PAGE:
Science Essay Competition 2014

WILMINGTON, Del., Nov. 13, 2014 – Inspiring the next generation of innovators at the forefront of scientific discovery has been a goal of The DuPont Challenge Science Essay Competition for the past 29 years.

This year, The DuPont Challenge is pleased to announce a new division and expanded grade levels: the new Elementary Division is open to students in grades K-5, the Junior Division is now open to students in grades 6-8, and the Senior Division is now open to students in grades 9-12, from across the United States, Canada and U.S. Territories.

The DuPont Challenge encourages students to develop a better understanding and passion for STEM (science, technology, engineering and mathematics) by researching and writing an informative essay offering solutions to today’s challenges regarding food, energy, protection and innovation, or a story on a science discovery.

“The increase in population, a growing global middle class and finite natural resources are challenges that we believe can be solved through collaborative science,” said Karen A. Fletcher, vice president of DuPont Engineering, Facilities Services & Real Estate and Chief Engineer. “Solvers have such a critical role in the work we do globally. And it is through programs like The DuPont Challenge that we can help inspire tomorrow’s cutting-edge solvers.”

The Elementary Division (grades K-5) asks teachers to help their students explore STEM topics in a classroom-based challenge that gives students the chance to participate in a creative, inquiry-based exploration. The challenges are based on the Next Generation Science Standards and ask students to research, observe, analyze, interpret and communicate creatively. Together, the teachers and students will show their imagination and originality by writing a science story about what they discovered. Submissions are accepted from Nov. 1, 2014, to March 1, 2015.

More than $50,000 in prizes and awards for the winning students, teachers and schools are offered in the Elementary Division. Awards include a Science Is Fun Day assembly for the winning classroom, as well as educational materials and science resources from Britannica Digital Learning, Science Weekly and Carolina Biological Supply. The winning teacher in each grade also will receive an expenses-paid trip to the National Science Teachers Association (NSTA) National Conference in 2016.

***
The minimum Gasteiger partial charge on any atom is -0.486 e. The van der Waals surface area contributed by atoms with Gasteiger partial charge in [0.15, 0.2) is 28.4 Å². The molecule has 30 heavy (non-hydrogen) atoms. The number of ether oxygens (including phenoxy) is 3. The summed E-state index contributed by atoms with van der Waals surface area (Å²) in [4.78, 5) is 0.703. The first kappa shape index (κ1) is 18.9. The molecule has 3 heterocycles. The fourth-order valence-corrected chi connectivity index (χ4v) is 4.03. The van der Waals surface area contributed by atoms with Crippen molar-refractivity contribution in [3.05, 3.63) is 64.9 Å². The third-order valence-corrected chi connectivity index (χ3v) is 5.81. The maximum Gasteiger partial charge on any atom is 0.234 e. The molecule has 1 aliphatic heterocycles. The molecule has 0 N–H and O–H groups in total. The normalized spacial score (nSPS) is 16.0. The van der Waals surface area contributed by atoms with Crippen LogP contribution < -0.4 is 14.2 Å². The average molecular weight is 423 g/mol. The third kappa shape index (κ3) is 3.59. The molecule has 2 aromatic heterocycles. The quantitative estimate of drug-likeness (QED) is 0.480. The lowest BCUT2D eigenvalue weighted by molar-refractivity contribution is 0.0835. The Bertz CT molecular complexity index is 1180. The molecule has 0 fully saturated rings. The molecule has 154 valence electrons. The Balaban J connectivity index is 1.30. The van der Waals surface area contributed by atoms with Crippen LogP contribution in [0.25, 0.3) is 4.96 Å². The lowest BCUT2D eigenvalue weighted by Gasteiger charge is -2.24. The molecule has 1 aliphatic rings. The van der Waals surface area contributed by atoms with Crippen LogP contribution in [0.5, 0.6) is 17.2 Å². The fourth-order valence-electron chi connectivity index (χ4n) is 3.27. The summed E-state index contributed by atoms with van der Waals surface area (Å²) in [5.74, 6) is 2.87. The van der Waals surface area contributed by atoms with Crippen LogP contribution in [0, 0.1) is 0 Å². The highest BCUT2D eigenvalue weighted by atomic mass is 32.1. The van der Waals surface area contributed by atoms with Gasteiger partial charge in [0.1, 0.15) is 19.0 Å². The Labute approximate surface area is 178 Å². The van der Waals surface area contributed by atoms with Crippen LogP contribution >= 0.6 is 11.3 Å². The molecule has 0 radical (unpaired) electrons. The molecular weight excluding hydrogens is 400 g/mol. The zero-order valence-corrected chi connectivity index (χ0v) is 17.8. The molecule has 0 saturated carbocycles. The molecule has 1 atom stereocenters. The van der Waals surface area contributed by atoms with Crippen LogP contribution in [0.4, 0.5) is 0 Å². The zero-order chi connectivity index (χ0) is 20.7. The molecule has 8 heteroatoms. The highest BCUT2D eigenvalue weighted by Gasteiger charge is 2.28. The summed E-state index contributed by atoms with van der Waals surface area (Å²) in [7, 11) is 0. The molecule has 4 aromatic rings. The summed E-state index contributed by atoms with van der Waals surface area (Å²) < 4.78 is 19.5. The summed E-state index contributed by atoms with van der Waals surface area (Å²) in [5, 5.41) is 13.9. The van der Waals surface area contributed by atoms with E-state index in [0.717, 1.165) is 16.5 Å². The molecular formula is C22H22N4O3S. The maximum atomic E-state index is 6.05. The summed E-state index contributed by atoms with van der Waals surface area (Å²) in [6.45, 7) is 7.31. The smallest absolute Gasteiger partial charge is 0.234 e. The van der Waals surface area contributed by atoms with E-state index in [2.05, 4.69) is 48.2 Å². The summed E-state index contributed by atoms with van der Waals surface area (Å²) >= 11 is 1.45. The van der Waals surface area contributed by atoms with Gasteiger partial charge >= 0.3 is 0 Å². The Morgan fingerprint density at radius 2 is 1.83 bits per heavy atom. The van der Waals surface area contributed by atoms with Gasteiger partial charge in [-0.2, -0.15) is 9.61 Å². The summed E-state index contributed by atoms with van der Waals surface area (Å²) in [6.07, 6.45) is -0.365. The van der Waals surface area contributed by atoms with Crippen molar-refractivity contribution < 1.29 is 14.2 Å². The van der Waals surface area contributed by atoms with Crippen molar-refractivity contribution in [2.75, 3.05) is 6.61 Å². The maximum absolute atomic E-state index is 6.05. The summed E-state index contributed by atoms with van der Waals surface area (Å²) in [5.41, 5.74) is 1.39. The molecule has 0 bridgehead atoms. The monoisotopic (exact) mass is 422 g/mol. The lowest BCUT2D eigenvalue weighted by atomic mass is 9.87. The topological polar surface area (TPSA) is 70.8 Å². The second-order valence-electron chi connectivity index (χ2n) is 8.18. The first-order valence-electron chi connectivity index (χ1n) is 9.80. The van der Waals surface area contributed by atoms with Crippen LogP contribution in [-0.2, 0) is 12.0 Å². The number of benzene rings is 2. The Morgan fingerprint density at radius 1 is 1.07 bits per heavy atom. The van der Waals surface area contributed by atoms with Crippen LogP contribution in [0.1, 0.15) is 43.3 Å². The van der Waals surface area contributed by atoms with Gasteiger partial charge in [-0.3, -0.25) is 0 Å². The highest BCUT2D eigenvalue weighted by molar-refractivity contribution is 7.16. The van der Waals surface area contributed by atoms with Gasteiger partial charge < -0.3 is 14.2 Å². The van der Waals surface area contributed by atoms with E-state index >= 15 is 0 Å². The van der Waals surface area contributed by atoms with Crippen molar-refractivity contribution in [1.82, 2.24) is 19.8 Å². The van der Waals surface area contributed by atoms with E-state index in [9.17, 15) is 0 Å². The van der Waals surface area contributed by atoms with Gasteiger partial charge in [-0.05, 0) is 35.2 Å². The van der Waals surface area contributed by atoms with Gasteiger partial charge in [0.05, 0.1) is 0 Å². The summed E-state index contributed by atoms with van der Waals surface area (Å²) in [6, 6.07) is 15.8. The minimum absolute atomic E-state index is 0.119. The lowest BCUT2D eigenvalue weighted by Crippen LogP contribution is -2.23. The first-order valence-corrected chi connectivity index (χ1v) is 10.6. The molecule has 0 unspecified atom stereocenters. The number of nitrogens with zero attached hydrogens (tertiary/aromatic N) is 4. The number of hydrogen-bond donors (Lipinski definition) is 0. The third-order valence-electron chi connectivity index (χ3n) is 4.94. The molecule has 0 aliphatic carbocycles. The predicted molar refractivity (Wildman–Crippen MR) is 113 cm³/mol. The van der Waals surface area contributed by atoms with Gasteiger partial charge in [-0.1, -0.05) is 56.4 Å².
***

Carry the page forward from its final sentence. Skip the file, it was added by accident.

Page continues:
All students in the Junior and Senior Divisions (grades 6-12) may submit a 700–1,000-word essay, from Nov. 15, 2014, to Jan. 31, 2015, addressing one of the following four categories:

·         Together, we can feed the world.

·         Together, we can build a secure energy future.

·         Together, we can protect people and the environment.

·         Together, we can be innovative anywhere.

The DuPont Challenge offers more than $100,000 in prizes and awards for the Junior and Senior Divisions. The top three winners in each division, plus a parent and sponsoring teacher, receive an expenses-paid trip to the Walt Disney World® Resort and an exclusive tour of the Kennedy Space Center in Orlando, Fla. In addition, winning students receive a savings bond and sponsoring teachers receive an expenses-paid trip to the NSTA national conference in 2016. All winners receive digital reference materials from Britannica Digital Learning and the NBC Learn Science Collection for both their personal use and for their entire school. 

For more information including official rules, entry forms and award details about the Elementary Division, please visit thechallenge.dupont.com/elementary and for the Junior and Senior Divisions, please visit thechallenge.dupont.com/essay.

The 2015 DuPont Challenge Science Essay Competition is sponsored by DuPont in collaboration with A+ Media, Britannica Digital Learning, Carolina Biological Supply, NASA, Turnitin and the National Science Teachers Association (NSTA).

DuPont (NYSE: DD) has been bringing world-class science and engineering to the global marketplace in the form of innovative products, materials, and services since 1802. The company believes that by collaborating with customers, governments, NGOs, and thought leaders we can help find solutions to such global challenges as providing enough healthy food for people everywhere, decreasing dependence on fossil fuels, and protecting life and the environment. For additional information about DuPont and its commitment to inclusive innovation, please visit http://www.dupont.com.

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11/13/14

Walt Disney World® is a registered trademark of Walt Disney Company.

The essay competition was created to inspire students to explore connections between human rights and science, engineering and the health professions. Students may write on any topic at the intersection of science and/or technology with human rights.

The AAAS Science and Human Rights Coalition Student Essay Competition is made possible by the AAAS-Andrew M. Sessler Fund for Science, Education, and Human Rights.

Past Winners:

2017

66 students from 32 different countries entered the competition. The essays covered a wide range of topics at the intersection of science of human rights, including reproductive technologies, food security, artificial intelligence, data privacy, and access to water.  The winners will be recognized at the July 27, 2017 Science and Human Rights Coalition Meeting in Washington, D.C. 


Graduate Student Winner
Miriam Aczel, Imperial College London